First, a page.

Jack Lessenberry captured the illusions and delusions of people and leadership when he challenged his readers to face reality ("The economy: Things fall apart," Metro Times, March 8). It's a reality that challenges the economic American Dream of the 20th century, which was built upon empire and consumerism, and has resulted in global warming, unemployment, wars for resources and global isolation.
The 21st century challenges us to create sustainable economies built upon local production with a dedicated commitment to creating community and security. We need an economy for the 21st century that moves beyond jobs that will inevitably pay lower wages with fewer or no benefits. The 21st century requires a new American Dream. Our journey starts with a commitment to begin answering the questions: How and where will we grow our food? What can we produce locally and regionally? How will we heat our homes? How will our work create safe communities? What kind of transportation will we create?
When we begin to define ourselves as citizens rather than only as producers or consumers, we will then begin the conversation to create a new economy that includes us all. Only then can we have the discussion about making a life and not only making a living. Rich Feldman, Huntington Woods
A case of consumption
As more occupations vital to the U.S. economy outsource labor for slave wages abroad, I feel it's appropriate to point the finger at the American public. The positions of power possessed by the selfish owners of Electroflux, Delphi, Ford and the like are attained as a direct result of the purchasing habits of Americans. Yet we neglect to boycott these products that are not only derived from the exploitation of laborers worldwide, but also at the expense of domestic jobs.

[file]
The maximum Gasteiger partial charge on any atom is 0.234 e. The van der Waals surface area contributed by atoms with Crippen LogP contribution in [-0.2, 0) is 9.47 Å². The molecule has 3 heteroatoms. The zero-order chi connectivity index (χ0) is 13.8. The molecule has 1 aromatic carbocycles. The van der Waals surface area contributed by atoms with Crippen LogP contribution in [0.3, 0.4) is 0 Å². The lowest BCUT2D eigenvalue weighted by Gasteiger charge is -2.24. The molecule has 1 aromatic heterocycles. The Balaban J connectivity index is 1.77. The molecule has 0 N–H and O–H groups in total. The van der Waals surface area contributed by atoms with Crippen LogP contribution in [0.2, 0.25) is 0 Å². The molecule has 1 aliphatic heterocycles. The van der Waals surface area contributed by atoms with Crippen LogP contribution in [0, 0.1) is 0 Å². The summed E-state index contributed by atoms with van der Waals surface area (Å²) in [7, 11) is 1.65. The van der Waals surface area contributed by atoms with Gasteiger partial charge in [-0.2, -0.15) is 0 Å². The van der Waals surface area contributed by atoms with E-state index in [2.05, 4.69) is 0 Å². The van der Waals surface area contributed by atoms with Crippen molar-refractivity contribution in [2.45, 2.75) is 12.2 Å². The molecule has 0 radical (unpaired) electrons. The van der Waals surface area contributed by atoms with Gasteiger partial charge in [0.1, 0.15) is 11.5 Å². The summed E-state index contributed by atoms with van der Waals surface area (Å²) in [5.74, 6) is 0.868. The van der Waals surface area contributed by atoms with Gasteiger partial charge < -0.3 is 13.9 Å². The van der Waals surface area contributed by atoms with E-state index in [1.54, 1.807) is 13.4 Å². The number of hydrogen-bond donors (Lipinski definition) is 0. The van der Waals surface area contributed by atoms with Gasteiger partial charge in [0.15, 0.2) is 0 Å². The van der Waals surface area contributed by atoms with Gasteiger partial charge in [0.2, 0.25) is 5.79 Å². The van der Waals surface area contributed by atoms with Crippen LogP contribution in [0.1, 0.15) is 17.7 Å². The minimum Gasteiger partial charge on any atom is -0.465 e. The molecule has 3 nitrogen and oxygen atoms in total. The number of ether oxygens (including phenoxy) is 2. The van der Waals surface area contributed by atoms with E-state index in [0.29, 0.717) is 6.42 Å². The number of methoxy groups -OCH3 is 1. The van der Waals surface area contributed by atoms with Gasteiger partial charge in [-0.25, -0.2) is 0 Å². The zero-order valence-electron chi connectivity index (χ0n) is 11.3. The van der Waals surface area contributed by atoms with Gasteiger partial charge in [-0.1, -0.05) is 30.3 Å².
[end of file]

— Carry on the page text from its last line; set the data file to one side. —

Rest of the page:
When "Buy American" is no longer an option we must force government regulation upon these corporations. If the import tax on goods manufactured abroad was higher than the domestic taxes on good produced here, it would not benefit the money-hungry capitalists to outsource our labor to those willing to work for next to nothing.
In a nation where we have the right to demand "this is the way we want it," why do we sit as silent as a schoolhouse on a Sunday while our economy swirls faster and faster down the drain? Thomas Plummer, Dearborn Heights
I wonder what the reaction to this column would have been in the '70s. It's been 15 to 20 years since this happened in Flint, and I remember the whole "Buy American" campaign in the '80s. This doesn't seem like a new problem. It doesn't appear that there's going to be a hero that shows up and fixes all the social inequities in the world. Since everyone already knows this, and nobody has any ideas that are actually going to happen, what are we going to do? The only thing I can think to do is to pay off my adjustable mortgage before interest rates go up and then enjoy the show. Victor Ventimiglia, Saint Clair Shores
Errata: Last week's News Hit, "Abridging the law" (Metro Times, March 15), incorrectly stated that the Detroit International Bridge Company owns and operates the Detroit-Windsor Tunnel. The tunnel is owned by the cities of Detroit and Windsor and is operated by the Detroit and Canada Tunnel Corporation. In the same issue, our story on the Greencards ("Distant calling cards,") misstated the name of the group's second album. It is titled Weather and Water.Send comments to firstname.lastname@example.org